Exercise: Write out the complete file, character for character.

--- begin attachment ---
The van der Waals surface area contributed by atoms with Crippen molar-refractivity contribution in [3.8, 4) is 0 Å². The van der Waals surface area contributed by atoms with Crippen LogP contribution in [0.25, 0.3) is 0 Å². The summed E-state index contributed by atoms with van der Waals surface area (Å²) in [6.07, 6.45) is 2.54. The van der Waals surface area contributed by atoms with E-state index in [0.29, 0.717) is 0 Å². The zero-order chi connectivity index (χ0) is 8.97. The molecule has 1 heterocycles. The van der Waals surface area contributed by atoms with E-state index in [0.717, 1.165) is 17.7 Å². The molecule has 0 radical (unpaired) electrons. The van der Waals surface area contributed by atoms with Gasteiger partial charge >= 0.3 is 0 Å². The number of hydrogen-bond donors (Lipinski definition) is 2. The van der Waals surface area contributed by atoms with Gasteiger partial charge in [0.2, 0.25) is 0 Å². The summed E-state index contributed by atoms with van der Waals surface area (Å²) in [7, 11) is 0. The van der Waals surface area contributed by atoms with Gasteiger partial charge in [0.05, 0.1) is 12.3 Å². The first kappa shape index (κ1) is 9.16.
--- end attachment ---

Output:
The van der Waals surface area contributed by atoms with Crippen molar-refractivity contribution in [3.8, 4) is 0 Å². The van der Waals surface area contributed by atoms with Crippen LogP contribution in [0.25, 0.3) is 0 Å². The summed E-state index contributed by atoms with van der Waals surface area (Å²) in [6.07, 6.45) is 2.54. The van der Waals surface area contributed by atoms with E-state index in [0.29, 0.717) is 0 Å². The zero-order chi connectivity index (χ0) is 8.97. The molecule has 1 heterocycles. The van der Waals surface area contributed by atoms with E-state index in [0.717, 1.165) is 17.7 Å². The molecule has 0 radical (unpaired) electrons. The van der Waals surface area contributed by atoms with Gasteiger partial charge >= 0.3 is 0 Å². The number of hydrogen-bond donors (Lipinski definition) is 2. The van der Waals surface area contributed by atoms with Gasteiger partial charge in [0.2, 0.25) is 0 Å². The summed E-state index contributed by atoms with van der Waals surface area (Å²) in [7, 11) is 0. The van der Waals surface area contributed by atoms with Gasteiger partial charge in [0.05, 0.1) is 12.3 Å². The first kappa shape index (κ1) is 9.16.